The confluence of these twin events, the passage of the FSA and the appearance of the coronavirus, created a perfect storm, generating countless petitions for compassionate release giving birth to district court decisions in the hundreds, granting and denying relief.

Without guidance from Congress and the Sentencing Commission (which lacks a quorum to act) concerning the meaning of the terms extraordinary and compelling, and in the fog of war created by incomplete and at times conflicting health information, courts have struggled to find their way to a principled disposition of compassionate release petitions.

With this experience in mind, the Court will proceed to consider the instant motion for compassionate release by first defining the scope of its own authority to reduce a lawfully imposed sentence and, upon locating such authority, determining whether the facts and circumstances alleged here rise to the level of extraordinary and compelling.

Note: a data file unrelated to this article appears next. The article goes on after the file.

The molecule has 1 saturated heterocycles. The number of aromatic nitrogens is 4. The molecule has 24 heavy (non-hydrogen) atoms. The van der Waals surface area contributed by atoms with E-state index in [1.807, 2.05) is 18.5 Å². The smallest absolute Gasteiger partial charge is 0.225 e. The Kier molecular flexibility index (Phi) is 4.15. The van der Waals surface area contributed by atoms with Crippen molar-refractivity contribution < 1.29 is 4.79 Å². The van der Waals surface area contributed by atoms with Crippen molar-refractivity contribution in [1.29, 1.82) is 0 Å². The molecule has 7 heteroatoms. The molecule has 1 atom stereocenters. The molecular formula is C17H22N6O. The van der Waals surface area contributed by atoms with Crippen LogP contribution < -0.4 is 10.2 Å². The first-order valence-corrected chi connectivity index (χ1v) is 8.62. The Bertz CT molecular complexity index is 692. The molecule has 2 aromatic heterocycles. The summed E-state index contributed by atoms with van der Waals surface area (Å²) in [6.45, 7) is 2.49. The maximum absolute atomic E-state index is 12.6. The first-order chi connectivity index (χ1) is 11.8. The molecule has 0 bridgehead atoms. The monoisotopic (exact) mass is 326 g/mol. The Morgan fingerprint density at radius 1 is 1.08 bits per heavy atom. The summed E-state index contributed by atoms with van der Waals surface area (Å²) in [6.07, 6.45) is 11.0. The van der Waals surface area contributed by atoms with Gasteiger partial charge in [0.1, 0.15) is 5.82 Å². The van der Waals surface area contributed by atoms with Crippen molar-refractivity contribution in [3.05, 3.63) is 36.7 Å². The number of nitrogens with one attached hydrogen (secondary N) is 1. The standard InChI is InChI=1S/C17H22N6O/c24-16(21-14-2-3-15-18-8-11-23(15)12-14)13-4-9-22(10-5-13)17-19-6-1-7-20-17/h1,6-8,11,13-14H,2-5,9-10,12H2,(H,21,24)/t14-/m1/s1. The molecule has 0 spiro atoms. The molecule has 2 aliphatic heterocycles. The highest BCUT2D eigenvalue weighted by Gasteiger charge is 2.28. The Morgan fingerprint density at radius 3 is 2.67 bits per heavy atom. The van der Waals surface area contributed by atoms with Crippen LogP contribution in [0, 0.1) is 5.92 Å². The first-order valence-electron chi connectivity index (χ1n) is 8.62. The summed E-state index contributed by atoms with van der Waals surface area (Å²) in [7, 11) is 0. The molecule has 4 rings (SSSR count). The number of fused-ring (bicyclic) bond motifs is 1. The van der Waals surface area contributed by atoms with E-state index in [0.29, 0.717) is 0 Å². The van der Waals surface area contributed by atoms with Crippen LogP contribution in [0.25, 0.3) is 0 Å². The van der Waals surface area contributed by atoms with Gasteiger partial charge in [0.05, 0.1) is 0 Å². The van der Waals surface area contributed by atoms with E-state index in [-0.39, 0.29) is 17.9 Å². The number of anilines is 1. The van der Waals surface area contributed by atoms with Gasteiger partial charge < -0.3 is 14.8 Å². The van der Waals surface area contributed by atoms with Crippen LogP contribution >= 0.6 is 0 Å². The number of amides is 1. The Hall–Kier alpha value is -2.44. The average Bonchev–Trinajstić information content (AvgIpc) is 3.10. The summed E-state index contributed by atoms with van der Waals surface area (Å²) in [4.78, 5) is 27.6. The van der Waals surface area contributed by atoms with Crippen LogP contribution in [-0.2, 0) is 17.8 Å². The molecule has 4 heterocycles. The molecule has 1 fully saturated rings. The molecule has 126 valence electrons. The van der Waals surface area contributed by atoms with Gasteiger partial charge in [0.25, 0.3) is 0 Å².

I. INTRODUCTION

Eric Andrews is serving a 312-year sentence for thirteen armed robberies he committed when he was nineteen years old. The FSA amended the compassionate release provision in the United States Code to allow defendants to move the Court for a reduction of a sentence for extraordinary and compelling reasons. Pub. L. No. 115-391, § 603(b), 132 Stat. 5194, 5239 (codified at 18 U.S.C. § 3582(c)(1)(A) ). Under this authority, Andrews moves the Court for a reduction of his sentence.